Melanoma recurs after 10 years in 6% of patients

July 8, 2013

Melanoma recurs in about one in 20 patients about 10 years after their initial treatment, according to a recent study.

 

Melanoma recurs in about one in 20 patients about 10 years after their initial treatment, according to a recent study.

Researchers from Saint John’s Health Center, Santa Monica, Calif., analyzed a large institutional database to evaluate late recurrence of melanoma and the frequency of this phenomenon and its clinical significance. Investigators observed 408 late recurrences of melanoma, with a mean disease-free interval of 15.7 years.

Of the patients who had received primary treatment at the institution and had 10 or more years of follow-up, 6.9 percent (327 of 4,731) had a late recurrence. Late recurrence rates were 6.8 and 11.3 percent at 15 and 20 years, respectively, according to the study. Late recurrence was associated with tumor (thin, non-ulcerated, non-head/neck, node negative) and patient (younger age, less male predominant) characteristics, researchers noted.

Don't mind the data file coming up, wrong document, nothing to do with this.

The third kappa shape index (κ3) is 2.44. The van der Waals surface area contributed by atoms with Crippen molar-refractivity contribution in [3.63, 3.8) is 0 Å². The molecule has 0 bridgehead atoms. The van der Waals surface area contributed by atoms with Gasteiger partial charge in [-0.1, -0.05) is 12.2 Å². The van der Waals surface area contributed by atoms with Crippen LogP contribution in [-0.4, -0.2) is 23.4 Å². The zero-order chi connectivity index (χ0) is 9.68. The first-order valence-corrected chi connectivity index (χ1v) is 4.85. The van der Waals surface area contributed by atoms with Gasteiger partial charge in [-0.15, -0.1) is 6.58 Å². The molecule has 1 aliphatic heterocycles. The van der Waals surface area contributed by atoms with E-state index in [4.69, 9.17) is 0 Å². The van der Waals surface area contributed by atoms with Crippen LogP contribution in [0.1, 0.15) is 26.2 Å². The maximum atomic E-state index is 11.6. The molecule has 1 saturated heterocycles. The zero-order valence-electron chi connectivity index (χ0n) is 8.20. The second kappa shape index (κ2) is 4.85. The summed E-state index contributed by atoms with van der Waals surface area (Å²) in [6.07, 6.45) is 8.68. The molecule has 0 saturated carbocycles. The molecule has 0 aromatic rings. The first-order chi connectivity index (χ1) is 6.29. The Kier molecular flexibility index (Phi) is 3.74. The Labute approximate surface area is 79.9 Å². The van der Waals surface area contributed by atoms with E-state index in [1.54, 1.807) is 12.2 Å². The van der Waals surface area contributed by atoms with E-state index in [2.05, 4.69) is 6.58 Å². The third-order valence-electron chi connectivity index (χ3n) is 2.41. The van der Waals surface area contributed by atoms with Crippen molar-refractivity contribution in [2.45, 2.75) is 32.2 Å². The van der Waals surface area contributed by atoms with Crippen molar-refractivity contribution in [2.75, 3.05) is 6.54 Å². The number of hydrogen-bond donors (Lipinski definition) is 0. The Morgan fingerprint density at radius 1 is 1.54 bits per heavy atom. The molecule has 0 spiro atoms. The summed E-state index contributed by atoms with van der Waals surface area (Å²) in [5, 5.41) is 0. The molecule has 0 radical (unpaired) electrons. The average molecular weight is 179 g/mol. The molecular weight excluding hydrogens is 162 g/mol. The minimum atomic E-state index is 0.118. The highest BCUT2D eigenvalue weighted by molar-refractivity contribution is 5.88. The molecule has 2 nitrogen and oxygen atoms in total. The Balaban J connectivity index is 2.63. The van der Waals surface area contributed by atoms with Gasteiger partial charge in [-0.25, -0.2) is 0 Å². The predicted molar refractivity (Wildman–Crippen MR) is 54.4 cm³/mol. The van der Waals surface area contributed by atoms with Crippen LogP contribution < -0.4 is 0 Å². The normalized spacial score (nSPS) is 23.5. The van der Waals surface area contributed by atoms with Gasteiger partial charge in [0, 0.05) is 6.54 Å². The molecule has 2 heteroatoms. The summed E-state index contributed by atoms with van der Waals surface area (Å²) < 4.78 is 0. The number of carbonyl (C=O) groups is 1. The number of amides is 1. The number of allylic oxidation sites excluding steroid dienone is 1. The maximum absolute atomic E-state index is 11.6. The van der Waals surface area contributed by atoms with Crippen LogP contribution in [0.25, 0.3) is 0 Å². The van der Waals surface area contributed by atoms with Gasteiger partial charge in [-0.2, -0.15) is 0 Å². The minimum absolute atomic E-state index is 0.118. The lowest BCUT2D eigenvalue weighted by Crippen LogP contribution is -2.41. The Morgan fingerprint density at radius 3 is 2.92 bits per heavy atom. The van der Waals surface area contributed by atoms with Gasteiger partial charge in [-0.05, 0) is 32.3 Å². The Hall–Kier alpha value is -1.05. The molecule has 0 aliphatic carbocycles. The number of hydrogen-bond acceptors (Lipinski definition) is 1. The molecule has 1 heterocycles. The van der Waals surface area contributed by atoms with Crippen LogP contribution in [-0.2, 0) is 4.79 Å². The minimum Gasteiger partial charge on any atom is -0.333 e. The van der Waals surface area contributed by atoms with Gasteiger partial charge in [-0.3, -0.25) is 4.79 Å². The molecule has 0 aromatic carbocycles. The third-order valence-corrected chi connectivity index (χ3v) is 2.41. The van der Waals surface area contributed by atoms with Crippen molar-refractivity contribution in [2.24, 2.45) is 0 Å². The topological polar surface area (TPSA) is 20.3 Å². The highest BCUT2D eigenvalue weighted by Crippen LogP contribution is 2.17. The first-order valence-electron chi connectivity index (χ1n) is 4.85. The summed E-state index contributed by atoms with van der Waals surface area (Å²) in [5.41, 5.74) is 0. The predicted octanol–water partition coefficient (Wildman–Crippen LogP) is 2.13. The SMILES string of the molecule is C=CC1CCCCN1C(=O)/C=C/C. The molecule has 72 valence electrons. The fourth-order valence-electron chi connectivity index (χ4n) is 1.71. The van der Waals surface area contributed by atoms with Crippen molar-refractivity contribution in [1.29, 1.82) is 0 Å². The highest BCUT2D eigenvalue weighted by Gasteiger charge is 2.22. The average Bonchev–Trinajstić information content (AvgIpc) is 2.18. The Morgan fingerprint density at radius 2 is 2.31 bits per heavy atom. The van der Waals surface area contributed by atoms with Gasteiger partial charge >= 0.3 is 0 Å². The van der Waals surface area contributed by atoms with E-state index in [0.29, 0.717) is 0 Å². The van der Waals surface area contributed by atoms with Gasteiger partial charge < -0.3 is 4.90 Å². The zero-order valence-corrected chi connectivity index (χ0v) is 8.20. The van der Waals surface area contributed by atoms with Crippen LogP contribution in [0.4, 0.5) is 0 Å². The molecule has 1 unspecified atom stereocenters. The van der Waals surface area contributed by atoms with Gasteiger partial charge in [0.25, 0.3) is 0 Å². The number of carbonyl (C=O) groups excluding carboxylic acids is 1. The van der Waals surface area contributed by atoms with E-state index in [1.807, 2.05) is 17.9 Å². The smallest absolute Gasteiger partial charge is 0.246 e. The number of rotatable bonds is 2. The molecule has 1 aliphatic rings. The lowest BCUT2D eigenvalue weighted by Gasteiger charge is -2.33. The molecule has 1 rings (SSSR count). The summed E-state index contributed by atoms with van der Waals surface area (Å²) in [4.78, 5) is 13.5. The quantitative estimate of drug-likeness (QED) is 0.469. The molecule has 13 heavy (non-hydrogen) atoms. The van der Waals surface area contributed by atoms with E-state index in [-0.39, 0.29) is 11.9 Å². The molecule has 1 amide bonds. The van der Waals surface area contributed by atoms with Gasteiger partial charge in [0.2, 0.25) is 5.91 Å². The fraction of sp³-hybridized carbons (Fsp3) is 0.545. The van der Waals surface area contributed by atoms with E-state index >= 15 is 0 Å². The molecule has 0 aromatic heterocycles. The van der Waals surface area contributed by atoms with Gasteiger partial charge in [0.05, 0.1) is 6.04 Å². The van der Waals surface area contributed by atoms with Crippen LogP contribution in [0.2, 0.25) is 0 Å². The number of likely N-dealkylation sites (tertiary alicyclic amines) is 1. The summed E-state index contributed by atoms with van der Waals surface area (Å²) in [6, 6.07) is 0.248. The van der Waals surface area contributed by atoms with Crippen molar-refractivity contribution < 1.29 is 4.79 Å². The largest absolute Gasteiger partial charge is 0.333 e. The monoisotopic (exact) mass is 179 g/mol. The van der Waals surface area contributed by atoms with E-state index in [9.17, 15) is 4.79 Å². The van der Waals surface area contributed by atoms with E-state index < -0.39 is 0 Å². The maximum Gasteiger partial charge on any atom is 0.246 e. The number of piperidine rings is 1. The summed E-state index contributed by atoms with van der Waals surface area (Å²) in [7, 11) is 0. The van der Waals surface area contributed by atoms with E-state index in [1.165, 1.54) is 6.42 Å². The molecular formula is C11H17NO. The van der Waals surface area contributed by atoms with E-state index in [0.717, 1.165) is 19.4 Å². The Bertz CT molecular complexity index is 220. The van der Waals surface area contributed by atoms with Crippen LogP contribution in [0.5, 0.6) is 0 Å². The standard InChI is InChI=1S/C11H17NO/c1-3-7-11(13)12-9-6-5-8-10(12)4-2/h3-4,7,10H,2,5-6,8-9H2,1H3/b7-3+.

“Late recurrences were more likely to be distant, but were associated with better post-recurrence survival on univariate and multivariate analyses,” study authors noted.

The study was published in the July issue of the Journal of the American College of Surgeons.

 

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